Right now, a lot of people are “freaking out” in the financial services sector.
Why? One of the largest insurance companies in the world has accepted a loan from the U.S. government as part of a bailout plan. Two other European insurance companies have accepted capital infusions from the Dutch government. Banks are folding right and left. Acquisitions are occurring on the turn of a dime. And consumers are worried; in just the past 24 hours, nearly 10 variable product investors called our offices, concerned about losing their money. Given that we only provide services to the insurance industry, those calls from consumers are sobering.
Is this a good time to look into offering indexed insurance products?
Absolutely. In fact, now is the best time to look into indexed products. In fact, distributors and manufacturers that don’t have indexed life in their toolbox are missing a great opportunity.
Here is why.
1) During a time when so many are concerned about losing money, an indexed life product can offer the value of zero. That’s right, zero.
Remember when everyone watched their account balances dive at the turn of this century? Well, if indexed life had been the accumulation vehicle rather than investments, the contracts would have been protected by zero interest credited for each year the index declined.
Example: take a hypothetical indexed life policy, “A,” issued on October 24, 2007. At policy issue, the S&P 500 index was about 1,516. Today, a year later, the S&P 500 is at about 877 (as this was being written), meaning the index declined by over 42% for the one-year period. However, policy “A” would receive zero interest crediting for the current one-year term.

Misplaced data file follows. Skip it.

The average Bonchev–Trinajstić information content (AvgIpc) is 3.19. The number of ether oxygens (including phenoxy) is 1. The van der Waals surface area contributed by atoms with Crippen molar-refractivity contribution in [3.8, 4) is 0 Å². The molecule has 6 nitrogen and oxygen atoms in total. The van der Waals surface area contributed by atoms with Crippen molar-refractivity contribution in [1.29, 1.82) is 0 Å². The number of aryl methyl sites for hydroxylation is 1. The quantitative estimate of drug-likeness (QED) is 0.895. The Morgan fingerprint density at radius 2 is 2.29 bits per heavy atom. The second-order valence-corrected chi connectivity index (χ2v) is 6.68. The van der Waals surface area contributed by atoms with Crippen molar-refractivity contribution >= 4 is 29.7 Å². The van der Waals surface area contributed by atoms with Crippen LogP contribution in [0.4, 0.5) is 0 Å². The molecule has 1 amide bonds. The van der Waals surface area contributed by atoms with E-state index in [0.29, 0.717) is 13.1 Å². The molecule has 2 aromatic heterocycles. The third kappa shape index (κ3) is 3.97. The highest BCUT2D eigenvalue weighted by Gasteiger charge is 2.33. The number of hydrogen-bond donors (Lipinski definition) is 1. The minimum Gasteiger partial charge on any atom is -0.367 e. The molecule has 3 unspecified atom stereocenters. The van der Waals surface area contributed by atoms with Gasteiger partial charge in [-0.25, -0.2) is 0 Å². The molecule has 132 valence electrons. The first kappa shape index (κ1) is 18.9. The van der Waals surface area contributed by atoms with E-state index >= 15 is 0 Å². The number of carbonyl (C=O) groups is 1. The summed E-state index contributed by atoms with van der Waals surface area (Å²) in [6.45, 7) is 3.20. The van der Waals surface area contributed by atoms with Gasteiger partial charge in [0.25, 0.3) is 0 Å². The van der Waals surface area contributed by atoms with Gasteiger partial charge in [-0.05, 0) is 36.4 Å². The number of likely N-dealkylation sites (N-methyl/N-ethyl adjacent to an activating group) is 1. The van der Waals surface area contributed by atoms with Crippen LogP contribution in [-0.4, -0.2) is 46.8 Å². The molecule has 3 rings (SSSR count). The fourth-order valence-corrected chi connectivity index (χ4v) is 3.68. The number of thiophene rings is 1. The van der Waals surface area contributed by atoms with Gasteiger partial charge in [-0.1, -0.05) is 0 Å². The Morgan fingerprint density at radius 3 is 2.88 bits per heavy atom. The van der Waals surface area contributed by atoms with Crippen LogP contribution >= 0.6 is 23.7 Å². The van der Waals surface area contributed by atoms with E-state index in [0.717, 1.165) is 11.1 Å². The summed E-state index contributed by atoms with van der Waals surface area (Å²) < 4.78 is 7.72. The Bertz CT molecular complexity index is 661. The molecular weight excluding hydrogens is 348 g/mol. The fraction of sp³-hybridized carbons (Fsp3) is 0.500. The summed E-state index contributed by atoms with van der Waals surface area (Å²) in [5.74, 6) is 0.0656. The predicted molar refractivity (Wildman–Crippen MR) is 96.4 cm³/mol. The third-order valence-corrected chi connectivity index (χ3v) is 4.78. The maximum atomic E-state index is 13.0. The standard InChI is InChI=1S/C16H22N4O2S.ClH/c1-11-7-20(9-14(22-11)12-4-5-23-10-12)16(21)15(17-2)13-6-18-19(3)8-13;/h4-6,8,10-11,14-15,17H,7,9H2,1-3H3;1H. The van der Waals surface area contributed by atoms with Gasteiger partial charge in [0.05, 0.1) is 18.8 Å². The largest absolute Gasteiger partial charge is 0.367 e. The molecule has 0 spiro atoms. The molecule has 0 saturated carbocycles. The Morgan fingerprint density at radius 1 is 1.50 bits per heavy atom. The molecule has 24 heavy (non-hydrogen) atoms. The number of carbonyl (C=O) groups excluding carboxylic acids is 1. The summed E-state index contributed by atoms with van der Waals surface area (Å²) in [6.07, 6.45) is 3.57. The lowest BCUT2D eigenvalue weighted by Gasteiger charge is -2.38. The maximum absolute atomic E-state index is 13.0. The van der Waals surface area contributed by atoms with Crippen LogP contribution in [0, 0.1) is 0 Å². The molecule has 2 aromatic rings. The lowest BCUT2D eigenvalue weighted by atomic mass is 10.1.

Most consumers could definitely use zero any day of the week, as opposed to a negative adjustment on their account value.
2) The minimum guarantee has strong value during tumultuous markets. Consider: The average minimum guarantee on all indexed life policies today is 1.80%, although minimums range from 0% to 3%. These minimums may not be credited annually, but they are retroactively compounded in the event the minimum has to be paid.
Example: Using policy “A” from the above example, let’s assume the contract offers a 2% guaranteed annual return minimum rate. This means that the policy owner would have received at least 2% interest crediting over the past one-year period–even though the index fell to nearly half its previous level.
If a consumer isn’t happy enough with zero, then that 2% should make the person feel warm and fuzzy inside. And, the client receives not only valuable life insurance protection, but also a guarantee on the premiums paid into the contract.
3) Probably the most attractive reason to consider indexed life in a down market is the potential indexed interest the policy could credit the following year.
All annual reset index products compare the value of the stated index on the day of policy issue and again a year later. Then, the policies credit interest based on the movement of the index, subject to a limit (such as a cap). Therefore, annual point-to-point crediting methods can seem especially appealing during times when the index dives. That’s because, when comparing today’s index value to what is possible a year later, the potential for indexed gains is greater than during more stable economic periods.
Example: Assume a client purchased policy “A” on Oct. 24, 2008, and that the S&P 500 has returned to a level of 1500 on Oct. 24, 2009. Here, the index would have experienced an increase of over 71% during that one-year period. Policy “A” would receive the maximum indexed interest available, subject to a cap, participation rate, or asset fee.
That’s an awesome value proposition for life insurance consumers.
In sum, clients who need life insurance, but who are not willing to risk principal due to market fluctuations, are the perfect candidates for indexed life. So, if looking for a product offering potentially higher interest than traditional universal life, they should check out an indexed product. There is no better time for advisors to have this arrow in their quiver than in a down market.